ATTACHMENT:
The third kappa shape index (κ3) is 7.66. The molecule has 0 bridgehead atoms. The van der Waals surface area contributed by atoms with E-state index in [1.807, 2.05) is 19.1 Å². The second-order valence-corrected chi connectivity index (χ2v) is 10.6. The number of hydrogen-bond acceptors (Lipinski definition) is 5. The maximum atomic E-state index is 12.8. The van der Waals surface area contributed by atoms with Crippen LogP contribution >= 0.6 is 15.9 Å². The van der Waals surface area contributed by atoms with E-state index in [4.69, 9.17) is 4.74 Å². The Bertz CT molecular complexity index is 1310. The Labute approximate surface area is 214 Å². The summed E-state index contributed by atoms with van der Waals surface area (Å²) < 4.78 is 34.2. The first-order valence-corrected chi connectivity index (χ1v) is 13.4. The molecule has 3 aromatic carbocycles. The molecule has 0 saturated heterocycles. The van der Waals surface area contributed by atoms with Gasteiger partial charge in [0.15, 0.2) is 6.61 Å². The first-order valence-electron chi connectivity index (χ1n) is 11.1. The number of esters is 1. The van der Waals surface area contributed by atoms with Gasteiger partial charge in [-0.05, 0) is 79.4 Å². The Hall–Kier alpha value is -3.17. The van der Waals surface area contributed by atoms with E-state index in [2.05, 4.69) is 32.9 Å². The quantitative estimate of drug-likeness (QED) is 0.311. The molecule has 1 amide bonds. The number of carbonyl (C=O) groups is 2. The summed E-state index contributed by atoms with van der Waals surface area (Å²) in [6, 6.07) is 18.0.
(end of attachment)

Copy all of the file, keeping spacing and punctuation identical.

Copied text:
The third kappa shape index (κ3) is 7.66. The molecule has 0 bridgehead atoms. The van der Waals surface area contributed by atoms with E-state index in [1.807, 2.05) is 19.1 Å². The second-order valence-corrected chi connectivity index (χ2v) is 10.6. The number of hydrogen-bond acceptors (Lipinski definition) is 5. The maximum atomic E-state index is 12.8. The van der Waals surface area contributed by atoms with Crippen LogP contribution >= 0.6 is 15.9 Å². The van der Waals surface area contributed by atoms with E-state index in [4.69, 9.17) is 4.74 Å². The Bertz CT molecular complexity index is 1310. The Labute approximate surface area is 214 Å². The summed E-state index contributed by atoms with van der Waals surface area (Å²) < 4.78 is 34.2. The first-order valence-corrected chi connectivity index (χ1v) is 13.4. The molecule has 3 aromatic carbocycles. The molecule has 0 saturated heterocycles. The van der Waals surface area contributed by atoms with Gasteiger partial charge in [0.15, 0.2) is 6.61 Å². The first-order valence-electron chi connectivity index (χ1n) is 11.1. The number of esters is 1. The van der Waals surface area contributed by atoms with Gasteiger partial charge in [-0.05, 0) is 79.4 Å². The Hall–Kier alpha value is -3.17. The van der Waals surface area contributed by atoms with E-state index in [2.05, 4.69) is 32.9 Å². The quantitative estimate of drug-likeness (QED) is 0.311. The molecule has 1 amide bonds. The number of carbonyl (C=O) groups is 2. The summed E-state index contributed by atoms with van der Waals surface area (Å²) in [6, 6.07) is 18.0.